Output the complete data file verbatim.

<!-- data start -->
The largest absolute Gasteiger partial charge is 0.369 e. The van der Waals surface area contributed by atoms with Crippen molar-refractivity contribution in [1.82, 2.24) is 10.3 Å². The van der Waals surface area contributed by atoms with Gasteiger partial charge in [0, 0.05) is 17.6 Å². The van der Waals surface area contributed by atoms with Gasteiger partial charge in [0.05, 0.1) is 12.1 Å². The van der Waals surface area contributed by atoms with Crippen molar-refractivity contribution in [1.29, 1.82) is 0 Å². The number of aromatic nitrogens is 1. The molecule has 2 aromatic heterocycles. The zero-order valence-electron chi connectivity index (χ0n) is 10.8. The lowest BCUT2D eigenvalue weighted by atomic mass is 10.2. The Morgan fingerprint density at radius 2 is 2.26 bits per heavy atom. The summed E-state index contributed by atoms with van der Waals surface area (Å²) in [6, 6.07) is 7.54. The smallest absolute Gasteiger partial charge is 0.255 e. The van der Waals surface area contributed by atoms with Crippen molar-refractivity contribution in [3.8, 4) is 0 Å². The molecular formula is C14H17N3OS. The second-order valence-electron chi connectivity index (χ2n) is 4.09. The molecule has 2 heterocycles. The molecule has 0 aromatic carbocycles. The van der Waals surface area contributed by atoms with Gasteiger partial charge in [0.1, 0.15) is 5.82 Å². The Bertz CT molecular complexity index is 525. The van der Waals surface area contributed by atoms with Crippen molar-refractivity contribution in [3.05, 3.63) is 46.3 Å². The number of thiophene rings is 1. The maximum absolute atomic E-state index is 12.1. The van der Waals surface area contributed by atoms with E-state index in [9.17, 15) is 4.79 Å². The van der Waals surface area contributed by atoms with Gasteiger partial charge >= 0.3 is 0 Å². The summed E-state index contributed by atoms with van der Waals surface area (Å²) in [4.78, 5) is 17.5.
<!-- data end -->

The largest absolute Gasteiger partial charge is 0.369 e. The van der Waals surface area contributed by atoms with Crippen molar-refractivity contribution in [1.82, 2.24) is 10.3 Å². The van der Waals surface area contributed by atoms with Gasteiger partial charge in [0, 0.05) is 17.6 Å². The van der Waals surface area contributed by atoms with Gasteiger partial charge in [0.05, 0.1) is 12.1 Å². The van der Waals surface area contributed by atoms with Crippen molar-refractivity contribution in [1.29, 1.82) is 0 Å². The number of aromatic nitrogens is 1. The molecule has 2 aromatic heterocycles. The zero-order valence-electron chi connectivity index (χ0n) is 10.8. The lowest BCUT2D eigenvalue weighted by atomic mass is 10.2. The Morgan fingerprint density at radius 2 is 2.26 bits per heavy atom. The summed E-state index contributed by atoms with van der Waals surface area (Å²) in [6, 6.07) is 7.54. The smallest absolute Gasteiger partial charge is 0.255 e. The van der Waals surface area contributed by atoms with Crippen molar-refractivity contribution in [3.8, 4) is 0 Å². The molecular formula is C14H17N3OS. The second-order valence-electron chi connectivity index (χ2n) is 4.09. The molecule has 2 heterocycles. The molecule has 0 aromatic carbocycles. The van der Waals surface area contributed by atoms with Gasteiger partial charge in [0.1, 0.15) is 5.82 Å². The Bertz CT molecular complexity index is 525. The van der Waals surface area contributed by atoms with Crippen molar-refractivity contribution in [3.05, 3.63) is 46.3 Å². The number of thiophene rings is 1. The maximum absolute atomic E-state index is 12.1. The van der Waals surface area contributed by atoms with E-state index in [9.17, 15) is 4.79 Å². The van der Waals surface area contributed by atoms with Gasteiger partial charge >= 0.3 is 0 Å². The summed E-state index contributed by atoms with van der Waals surface area (Å²) in [4.78, 5) is 17.5.